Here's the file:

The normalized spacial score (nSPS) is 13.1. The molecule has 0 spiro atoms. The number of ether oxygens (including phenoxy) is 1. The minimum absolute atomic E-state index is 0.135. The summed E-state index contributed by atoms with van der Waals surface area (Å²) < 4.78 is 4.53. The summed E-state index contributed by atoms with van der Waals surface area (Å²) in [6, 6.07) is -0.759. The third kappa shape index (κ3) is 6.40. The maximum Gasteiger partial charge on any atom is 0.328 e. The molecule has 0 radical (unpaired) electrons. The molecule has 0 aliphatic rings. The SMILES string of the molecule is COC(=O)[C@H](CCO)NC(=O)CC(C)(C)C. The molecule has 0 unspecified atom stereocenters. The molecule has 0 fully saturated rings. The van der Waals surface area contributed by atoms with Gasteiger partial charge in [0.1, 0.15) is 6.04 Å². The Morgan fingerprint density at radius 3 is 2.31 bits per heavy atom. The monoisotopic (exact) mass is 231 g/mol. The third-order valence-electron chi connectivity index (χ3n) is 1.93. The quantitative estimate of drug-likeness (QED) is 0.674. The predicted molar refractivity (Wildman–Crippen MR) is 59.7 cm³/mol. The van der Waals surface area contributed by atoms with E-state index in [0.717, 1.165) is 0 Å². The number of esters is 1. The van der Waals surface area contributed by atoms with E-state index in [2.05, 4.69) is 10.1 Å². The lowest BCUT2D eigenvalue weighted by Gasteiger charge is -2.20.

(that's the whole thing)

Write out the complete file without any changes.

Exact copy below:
The normalized spacial score (nSPS) is 13.1. The molecule has 0 spiro atoms. The number of ether oxygens (including phenoxy) is 1. The minimum absolute atomic E-state index is 0.135. The summed E-state index contributed by atoms with van der Waals surface area (Å²) < 4.78 is 4.53. The summed E-state index contributed by atoms with van der Waals surface area (Å²) in [6, 6.07) is -0.759. The third kappa shape index (κ3) is 6.40. The maximum Gasteiger partial charge on any atom is 0.328 e. The molecule has 0 radical (unpaired) electrons. The molecule has 0 aliphatic rings. The SMILES string of the molecule is COC(=O)[C@H](CCO)NC(=O)CC(C)(C)C. The molecule has 0 unspecified atom stereocenters. The molecule has 0 fully saturated rings. The van der Waals surface area contributed by atoms with Gasteiger partial charge in [0.1, 0.15) is 6.04 Å². The Morgan fingerprint density at radius 3 is 2.31 bits per heavy atom. The monoisotopic (exact) mass is 231 g/mol. The third-order valence-electron chi connectivity index (χ3n) is 1.93. The quantitative estimate of drug-likeness (QED) is 0.674. The predicted molar refractivity (Wildman–Crippen MR) is 59.7 cm³/mol. The van der Waals surface area contributed by atoms with E-state index in [0.717, 1.165) is 0 Å². The number of esters is 1. The van der Waals surface area contributed by atoms with E-state index in [2.05, 4.69) is 10.1 Å². The lowest BCUT2D eigenvalue weighted by Gasteiger charge is -2.20.